West Midlands Fire and Rescue Authority has appointed Wayne Brown as their new Deputy Chief Fire Officer (DCFO). Wayne will join West Midlands Fire and Rescue Authority from London Fire Brigade (LFB) and is in his 28th year of service. A vastly experienced strategic manager, he is also an experienced ‘gold’ incident commander and has attended some of the UK’s most significant operational incidents, including terrorist attacks and the devastating Grenfell Tower fire. I am excited at the opportunity to work with Authority members, the Chief Fire Officer, the fantastic staff" Safer, Stronger And Healthier Wayne said: “I am honored and humbled to be selected by the Fire Authority’s Appointments Committee as the new Deputy Chief Fire Officer for West Midlands Fire Service. “I am excited at the opportunity to work with Authority members, the Chief Fire Officer, the fantastic staff, partners and the community to ensure we continue our journey of transformation while continuing to contribute to making the West Midlands safer, stronger and healthier.” Experience And Expertise Phil Loach, West Midland’s Chief Fire Officer, said: “We are very much looking forward to working with Wayne, who will bring a wealth of experience and expertise to the role.” Councillor Greg Brackenridge, Chair of West Midlands Fire and Rescue Authority, said: “All of the candidates performed to a very high standard in what was a highly competitive process. We congratulate Wayne on his well-deserved appointment and welcome him to the organization.” Prevention, Protection And Response Wayne has worked across the breadth of LFB’s prevention, protection and response business areas, as well as leading on collaboration between ‘blue light’ agencies, Incident Management and Operational Assurance. Wayne has qualifications in Business Administration, Project Management, Leadership He continues to contribute to national workstreams, including a National Operational Guidance review of Incident Command and National Operational Learning. He is also an Equality, Diversity and Inclusion champion. Wayne has qualifications in Business Administration, Project Management, Leadership and Management and has completed the Executive Leadership Program. London And England Fire Service Football Teams He is a former professional footballer and a current UEFA football coach, qualified to coach at English Championship League level. He has managed both London and England fire service football teams and is currently Chair of the England Fire Service football section. He also enjoys boxing and playing golf. The appointment of our new DCFO follows the retirement of Phil Hales from the role, after nine years with West Midlands Fire Service, earlier this summer. Wayne Brown is expected to take up his role in November 2019.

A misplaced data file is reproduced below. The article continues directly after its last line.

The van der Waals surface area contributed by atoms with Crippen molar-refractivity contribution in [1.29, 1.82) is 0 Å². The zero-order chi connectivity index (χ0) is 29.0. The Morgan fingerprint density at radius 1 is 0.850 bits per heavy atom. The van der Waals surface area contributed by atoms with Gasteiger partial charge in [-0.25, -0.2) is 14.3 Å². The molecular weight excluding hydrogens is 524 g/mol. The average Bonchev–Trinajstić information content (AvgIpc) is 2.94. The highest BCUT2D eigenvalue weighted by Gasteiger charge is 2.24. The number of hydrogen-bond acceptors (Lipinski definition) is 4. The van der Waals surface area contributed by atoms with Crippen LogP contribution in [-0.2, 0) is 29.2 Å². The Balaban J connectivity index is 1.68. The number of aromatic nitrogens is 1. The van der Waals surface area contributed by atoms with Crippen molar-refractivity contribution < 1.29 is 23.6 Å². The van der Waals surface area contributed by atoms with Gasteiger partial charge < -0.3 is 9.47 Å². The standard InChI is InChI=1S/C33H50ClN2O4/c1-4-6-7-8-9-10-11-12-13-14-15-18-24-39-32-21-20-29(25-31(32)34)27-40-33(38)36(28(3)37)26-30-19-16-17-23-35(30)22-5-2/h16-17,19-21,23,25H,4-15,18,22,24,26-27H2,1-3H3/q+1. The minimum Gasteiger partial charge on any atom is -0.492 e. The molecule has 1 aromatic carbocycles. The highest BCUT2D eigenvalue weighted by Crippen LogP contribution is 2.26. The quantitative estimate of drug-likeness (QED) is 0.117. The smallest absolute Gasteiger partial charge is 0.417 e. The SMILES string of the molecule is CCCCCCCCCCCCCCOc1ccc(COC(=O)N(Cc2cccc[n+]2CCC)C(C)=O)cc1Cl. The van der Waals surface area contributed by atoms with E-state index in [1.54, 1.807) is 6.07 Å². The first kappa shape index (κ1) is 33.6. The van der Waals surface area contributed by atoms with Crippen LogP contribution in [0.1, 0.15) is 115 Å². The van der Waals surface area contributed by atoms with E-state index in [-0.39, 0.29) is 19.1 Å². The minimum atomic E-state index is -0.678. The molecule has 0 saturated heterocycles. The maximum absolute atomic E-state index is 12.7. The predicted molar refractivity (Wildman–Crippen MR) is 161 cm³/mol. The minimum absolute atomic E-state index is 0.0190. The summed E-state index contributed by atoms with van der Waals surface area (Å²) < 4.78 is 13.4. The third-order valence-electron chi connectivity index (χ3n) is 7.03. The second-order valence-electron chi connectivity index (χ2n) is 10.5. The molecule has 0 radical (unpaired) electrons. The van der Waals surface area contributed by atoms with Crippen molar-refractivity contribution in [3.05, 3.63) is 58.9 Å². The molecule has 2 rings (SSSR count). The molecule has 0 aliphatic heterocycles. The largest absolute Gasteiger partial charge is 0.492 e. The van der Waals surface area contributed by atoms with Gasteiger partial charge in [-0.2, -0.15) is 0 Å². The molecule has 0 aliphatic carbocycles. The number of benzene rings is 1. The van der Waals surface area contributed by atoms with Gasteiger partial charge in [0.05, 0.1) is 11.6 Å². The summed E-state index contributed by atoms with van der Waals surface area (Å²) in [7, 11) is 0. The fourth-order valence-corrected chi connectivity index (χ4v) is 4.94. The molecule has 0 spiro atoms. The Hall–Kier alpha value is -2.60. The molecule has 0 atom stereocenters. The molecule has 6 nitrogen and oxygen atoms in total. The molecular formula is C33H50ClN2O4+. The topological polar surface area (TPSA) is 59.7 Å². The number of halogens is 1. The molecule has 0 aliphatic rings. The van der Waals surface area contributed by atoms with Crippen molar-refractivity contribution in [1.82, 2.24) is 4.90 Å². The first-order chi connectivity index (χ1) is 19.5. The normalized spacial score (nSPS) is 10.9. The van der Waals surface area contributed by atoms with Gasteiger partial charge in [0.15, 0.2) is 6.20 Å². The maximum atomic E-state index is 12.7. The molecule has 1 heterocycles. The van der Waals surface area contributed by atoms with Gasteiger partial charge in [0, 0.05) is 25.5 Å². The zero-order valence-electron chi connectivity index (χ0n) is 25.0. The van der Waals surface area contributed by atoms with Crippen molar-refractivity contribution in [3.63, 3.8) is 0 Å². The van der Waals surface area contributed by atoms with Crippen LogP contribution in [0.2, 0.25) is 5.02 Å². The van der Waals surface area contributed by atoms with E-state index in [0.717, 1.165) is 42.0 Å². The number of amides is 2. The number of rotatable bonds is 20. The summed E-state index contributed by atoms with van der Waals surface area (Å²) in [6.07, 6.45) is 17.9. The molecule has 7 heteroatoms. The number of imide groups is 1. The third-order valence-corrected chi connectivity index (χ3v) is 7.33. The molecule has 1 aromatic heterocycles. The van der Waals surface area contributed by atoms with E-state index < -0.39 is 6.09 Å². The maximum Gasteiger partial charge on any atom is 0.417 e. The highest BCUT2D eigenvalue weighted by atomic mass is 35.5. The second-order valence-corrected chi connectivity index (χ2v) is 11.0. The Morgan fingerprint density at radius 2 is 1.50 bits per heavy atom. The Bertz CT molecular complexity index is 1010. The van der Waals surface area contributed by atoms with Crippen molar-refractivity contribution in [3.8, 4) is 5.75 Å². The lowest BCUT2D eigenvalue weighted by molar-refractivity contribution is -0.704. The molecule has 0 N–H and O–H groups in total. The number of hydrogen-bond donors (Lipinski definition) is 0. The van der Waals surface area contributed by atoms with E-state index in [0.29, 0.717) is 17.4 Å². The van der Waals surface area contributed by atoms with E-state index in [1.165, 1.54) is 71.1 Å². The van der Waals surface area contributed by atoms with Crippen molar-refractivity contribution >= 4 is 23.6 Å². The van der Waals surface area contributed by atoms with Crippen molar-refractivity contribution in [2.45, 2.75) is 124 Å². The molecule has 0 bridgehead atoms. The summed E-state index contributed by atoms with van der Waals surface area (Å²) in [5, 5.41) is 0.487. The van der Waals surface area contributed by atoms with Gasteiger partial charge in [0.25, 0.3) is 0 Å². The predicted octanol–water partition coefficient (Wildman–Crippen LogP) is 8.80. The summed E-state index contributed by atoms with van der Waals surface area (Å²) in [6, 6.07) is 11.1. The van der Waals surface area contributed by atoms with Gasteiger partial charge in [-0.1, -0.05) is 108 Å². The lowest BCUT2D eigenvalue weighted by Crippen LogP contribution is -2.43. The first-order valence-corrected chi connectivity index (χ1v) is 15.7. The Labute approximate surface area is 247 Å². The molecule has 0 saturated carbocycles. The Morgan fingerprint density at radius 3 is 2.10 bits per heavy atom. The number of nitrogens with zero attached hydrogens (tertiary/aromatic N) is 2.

West Midlands Fire Service (WMFS) staff, volunteers and visitors will fall silent for two minutes at 9am on 9 September in memory of emergency services friends and colleagues who have died as a result of their duties. Annual Emergency Services Day The tribute, coinciding with the start of the second annual Emergency Services Day (ESD), will be followed by the raising of ESD flags outside WMFS buildings. A series of events will also be taking place across the UK in the lead up to ESD, including a national festival of thanksgiving which this year is being held in Edinburgh. The commemorations are coordinated by the National Emergency Services Memorial charity which is aiming to raise at least £3m to fund the first national 999 cenotaph. The WMFS ‘Roll of Honor’ contains the names of ten serving personnel who died during the course of their duties. West Midlands Fire Service ‘Roll of Honor’ We are acutely mindful of the risks whenever we respond to any incident that threatens life or property"The Chief Fire Officer, Phil Loach, said: “The ten names on the West Midlands Fire Service roll of honor is our way of, every day, keeping alive the memory of colleagues who paid the ultimate price of being a firefighter. The risk of being confronted with life-threatening danger is an ever-present part of the role. Phil adds, “The health and safety of our well-equipped crews is paramount. Firefighter safety is at the heart of our training and operational procedures. It enables us to be assertive when saving lives and reducing damage from fires and other incidents. We are acutely mindful of the risks whenever we respond to any incident that threatens life or property.” Highlighting firefighters’ safety and security He further said, “Emergency Services Day gives us an additional opportunity to remember those we have lost. It is also a day to celebrate the amazing work of all our colleagues and volunteers throughout our service, and I want to thank them and their families for their support.” Councilor Greg Brackenridge, Chair of West Midlands Fire and Rescue Authority, said “At 9am on the ninth day of the ninth month we will join together to remember all those we have lost from the emergency services family. Remembering fire incident victims Greg adds, “Emergency Services Day is also a time to pay tribute to our firefighters’ courage, compassion, skills and professionalism. The roles of modern-day firefighters and our support staff are incredibly varied. They deliver outstanding service, time and time again.”